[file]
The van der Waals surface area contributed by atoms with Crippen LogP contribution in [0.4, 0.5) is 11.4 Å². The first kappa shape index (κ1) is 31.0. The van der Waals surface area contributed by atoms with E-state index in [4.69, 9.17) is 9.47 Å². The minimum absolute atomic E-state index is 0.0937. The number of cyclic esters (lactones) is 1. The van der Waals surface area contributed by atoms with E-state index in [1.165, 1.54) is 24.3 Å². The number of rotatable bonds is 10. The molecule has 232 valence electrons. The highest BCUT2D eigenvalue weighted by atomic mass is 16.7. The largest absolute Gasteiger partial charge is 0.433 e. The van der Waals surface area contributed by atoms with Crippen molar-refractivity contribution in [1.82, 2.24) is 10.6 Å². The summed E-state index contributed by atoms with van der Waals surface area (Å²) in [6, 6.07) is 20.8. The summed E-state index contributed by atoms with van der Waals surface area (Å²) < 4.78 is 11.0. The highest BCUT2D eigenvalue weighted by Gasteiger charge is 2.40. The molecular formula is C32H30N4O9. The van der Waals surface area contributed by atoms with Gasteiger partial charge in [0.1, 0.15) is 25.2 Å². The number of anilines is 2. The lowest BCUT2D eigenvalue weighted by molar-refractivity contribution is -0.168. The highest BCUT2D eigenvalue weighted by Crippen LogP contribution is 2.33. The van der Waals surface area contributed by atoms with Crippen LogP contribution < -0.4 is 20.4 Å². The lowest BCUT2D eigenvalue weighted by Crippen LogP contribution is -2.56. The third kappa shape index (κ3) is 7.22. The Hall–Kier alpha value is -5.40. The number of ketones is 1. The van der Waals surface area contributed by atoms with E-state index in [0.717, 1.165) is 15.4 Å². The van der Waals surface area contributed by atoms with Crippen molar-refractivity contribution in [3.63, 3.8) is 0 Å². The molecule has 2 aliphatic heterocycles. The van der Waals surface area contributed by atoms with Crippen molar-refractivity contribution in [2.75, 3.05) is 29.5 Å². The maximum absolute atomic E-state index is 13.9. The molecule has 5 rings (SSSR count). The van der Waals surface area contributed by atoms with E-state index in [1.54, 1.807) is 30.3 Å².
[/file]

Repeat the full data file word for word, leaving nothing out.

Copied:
The van der Waals surface area contributed by atoms with Crippen LogP contribution in [0.4, 0.5) is 11.4 Å². The first kappa shape index (κ1) is 31.0. The van der Waals surface area contributed by atoms with E-state index in [4.69, 9.17) is 9.47 Å². The minimum absolute atomic E-state index is 0.0937. The number of cyclic esters (lactones) is 1. The van der Waals surface area contributed by atoms with E-state index in [1.165, 1.54) is 24.3 Å². The number of rotatable bonds is 10. The molecule has 232 valence electrons. The highest BCUT2D eigenvalue weighted by atomic mass is 16.7. The largest absolute Gasteiger partial charge is 0.433 e. The van der Waals surface area contributed by atoms with Crippen molar-refractivity contribution in [1.82, 2.24) is 10.6 Å². The summed E-state index contributed by atoms with van der Waals surface area (Å²) in [6, 6.07) is 20.8. The summed E-state index contributed by atoms with van der Waals surface area (Å²) < 4.78 is 11.0. The highest BCUT2D eigenvalue weighted by Gasteiger charge is 2.40. The molecular formula is C32H30N4O9. The van der Waals surface area contributed by atoms with Gasteiger partial charge in [0.1, 0.15) is 25.2 Å². The number of anilines is 2. The lowest BCUT2D eigenvalue weighted by molar-refractivity contribution is -0.168. The highest BCUT2D eigenvalue weighted by Crippen LogP contribution is 2.33. The van der Waals surface area contributed by atoms with Crippen LogP contribution < -0.4 is 20.4 Å². The lowest BCUT2D eigenvalue weighted by Crippen LogP contribution is -2.56. The third kappa shape index (κ3) is 7.22. The Hall–Kier alpha value is -5.40. The number of ketones is 1. The van der Waals surface area contributed by atoms with E-state index in [0.717, 1.165) is 15.4 Å². The van der Waals surface area contributed by atoms with Crippen molar-refractivity contribution in [3.63, 3.8) is 0 Å². The molecule has 2 aliphatic heterocycles. The van der Waals surface area contributed by atoms with Crippen molar-refractivity contribution in [2.75, 3.05) is 29.5 Å². The maximum absolute atomic E-state index is 13.9. The molecule has 5 rings (SSSR count). The van der Waals surface area contributed by atoms with E-state index in [1.54, 1.807) is 30.3 Å².